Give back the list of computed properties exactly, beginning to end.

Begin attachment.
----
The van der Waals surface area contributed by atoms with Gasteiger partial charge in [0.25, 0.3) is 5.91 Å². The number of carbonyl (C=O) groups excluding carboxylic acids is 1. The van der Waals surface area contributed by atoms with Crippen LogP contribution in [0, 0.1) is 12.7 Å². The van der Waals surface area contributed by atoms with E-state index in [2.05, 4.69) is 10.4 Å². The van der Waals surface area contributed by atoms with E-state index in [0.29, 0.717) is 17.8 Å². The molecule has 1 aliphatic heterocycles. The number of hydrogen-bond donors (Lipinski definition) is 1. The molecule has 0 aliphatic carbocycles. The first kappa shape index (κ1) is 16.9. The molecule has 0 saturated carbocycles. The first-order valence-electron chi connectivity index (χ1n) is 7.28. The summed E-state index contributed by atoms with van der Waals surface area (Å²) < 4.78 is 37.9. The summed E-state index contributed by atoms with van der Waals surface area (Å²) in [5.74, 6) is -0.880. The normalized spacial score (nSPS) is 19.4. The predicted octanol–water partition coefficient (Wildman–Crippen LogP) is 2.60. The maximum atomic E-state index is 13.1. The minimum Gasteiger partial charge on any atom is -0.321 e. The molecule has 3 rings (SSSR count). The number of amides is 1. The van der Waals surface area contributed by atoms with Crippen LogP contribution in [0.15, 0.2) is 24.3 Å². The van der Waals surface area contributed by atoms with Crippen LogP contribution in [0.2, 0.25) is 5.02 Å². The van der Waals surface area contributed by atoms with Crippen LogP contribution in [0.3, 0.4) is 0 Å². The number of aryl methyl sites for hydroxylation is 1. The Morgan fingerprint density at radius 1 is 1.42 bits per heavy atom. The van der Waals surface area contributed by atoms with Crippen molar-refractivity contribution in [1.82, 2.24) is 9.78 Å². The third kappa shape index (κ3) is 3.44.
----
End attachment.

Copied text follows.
The van der Waals surface area contributed by atoms with Gasteiger partial charge in [0.25, 0.3) is 5.91 Å². The number of carbonyl (C=O) groups excluding carboxylic acids is 1. The van der Waals surface area contributed by atoms with Crippen LogP contribution in [0, 0.1) is 12.7 Å². The van der Waals surface area contributed by atoms with E-state index in [2.05, 4.69) is 10.4 Å². The van der Waals surface area contributed by atoms with E-state index in [0.29, 0.717) is 17.8 Å². The molecule has 1 aliphatic heterocycles. The number of hydrogen-bond donors (Lipinski definition) is 1. The molecule has 0 aliphatic carbocycles. The first kappa shape index (κ1) is 16.9. The molecule has 0 saturated carbocycles. The first-order valence-electron chi connectivity index (χ1n) is 7.28. The summed E-state index contributed by atoms with van der Waals surface area (Å²) < 4.78 is 37.9. The summed E-state index contributed by atoms with van der Waals surface area (Å²) in [5.74, 6) is -0.880. The normalized spacial score (nSPS) is 19.4. The predicted octanol–water partition coefficient (Wildman–Crippen LogP) is 2.60. The maximum atomic E-state index is 13.1. The minimum Gasteiger partial charge on any atom is -0.321 e. The molecule has 3 rings (SSSR count). The number of amides is 1. The van der Waals surface area contributed by atoms with Crippen LogP contribution in [0.15, 0.2) is 24.3 Å². The van der Waals surface area contributed by atoms with Crippen LogP contribution in [0.2, 0.25) is 5.02 Å². The van der Waals surface area contributed by atoms with Crippen LogP contribution in [0.3, 0.4) is 0 Å². The number of aryl methyl sites for hydroxylation is 1. The Morgan fingerprint density at radius 1 is 1.42 bits per heavy atom. The van der Waals surface area contributed by atoms with Crippen molar-refractivity contribution in [1.82, 2.24) is 9.78 Å². The third kappa shape index (κ3) is 3.44.